And as I wrote to Merrilee a little later that morning,‡ I rang a quarter peal last night and had a lovely ride on Connie this morning, and I’m so swollen with self-satisfaction that I’d better get to work fast before I explode. Writing will fetch me up against my limitations fast enough. . . .
* * *
* I think I’ve told you I subscribe to The Ringing World, AKA Bell Geek Weekly^. One of the articles in this week’s issue is entitled ‘It’s music, but not as we know it, Jim’, which only goes to prove that bell ringers may be geeks but they don’t keep up on their STAR TREK reruns, and it’s about someone who was invited to talk about bell ringing to a professional group of serious musicians: ‘To put the audience in a “music but not as we know it” frame of mind, I began, “Can you imagine: an instrument whose moving parts weigh a ton or so, an instrument with a delay of over a second between your action and its sound, playing an ensemble of such instruments to a precision of a few hundredths of a second, a form of music constrained to play every note before repeating any of them, composing a piece to last several hours in which no bar must be the same as any other, performing such a piece without any music? If you can, then you can begin to imagine change ringing on tower bells.”‘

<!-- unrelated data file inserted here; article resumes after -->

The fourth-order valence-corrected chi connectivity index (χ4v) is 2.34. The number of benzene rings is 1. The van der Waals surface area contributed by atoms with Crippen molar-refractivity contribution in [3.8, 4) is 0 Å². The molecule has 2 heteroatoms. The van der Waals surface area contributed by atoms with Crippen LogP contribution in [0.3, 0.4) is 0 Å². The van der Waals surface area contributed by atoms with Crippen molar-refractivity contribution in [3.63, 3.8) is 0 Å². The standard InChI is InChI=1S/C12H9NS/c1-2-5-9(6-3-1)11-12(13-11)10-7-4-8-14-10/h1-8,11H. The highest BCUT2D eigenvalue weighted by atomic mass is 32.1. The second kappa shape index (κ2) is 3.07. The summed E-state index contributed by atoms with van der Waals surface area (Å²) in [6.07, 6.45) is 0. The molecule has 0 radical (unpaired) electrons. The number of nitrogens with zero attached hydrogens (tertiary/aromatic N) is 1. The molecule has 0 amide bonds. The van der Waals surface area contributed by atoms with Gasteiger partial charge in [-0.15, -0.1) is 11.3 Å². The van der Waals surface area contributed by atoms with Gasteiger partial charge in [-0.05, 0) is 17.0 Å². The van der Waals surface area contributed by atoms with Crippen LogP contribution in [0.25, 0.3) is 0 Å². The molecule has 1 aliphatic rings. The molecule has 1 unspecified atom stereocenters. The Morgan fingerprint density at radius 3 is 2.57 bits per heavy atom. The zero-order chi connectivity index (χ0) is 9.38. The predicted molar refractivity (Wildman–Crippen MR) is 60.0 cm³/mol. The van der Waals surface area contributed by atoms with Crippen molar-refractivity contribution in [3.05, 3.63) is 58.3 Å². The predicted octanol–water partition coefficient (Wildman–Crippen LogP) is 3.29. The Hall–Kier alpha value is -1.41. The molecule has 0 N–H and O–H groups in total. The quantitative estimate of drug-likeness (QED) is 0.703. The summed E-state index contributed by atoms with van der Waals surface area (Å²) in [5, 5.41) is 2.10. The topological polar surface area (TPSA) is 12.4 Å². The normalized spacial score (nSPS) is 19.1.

Yes. It’s hard, okay? It’s brilliant, but it’s hard. It’s not only that I’m a klutz with jello for brains.
^ Okay, an example of extreme bell geekery: another story in this week’s issue is about a long weekend–Friday to Monday–a band of Brits spent on the east coast of America. In five days these bozos–all guys, just by the way–drove nine hundred miles and rang six peals. Peals are three and a half or so hours of standing up pulling on a bell rope, yes? Not to mention keeping your mind on your business. And I think perhaps I’ve told you 1,000,000,000 times or so how hard the brain work of ringing is?? And with jet lag-?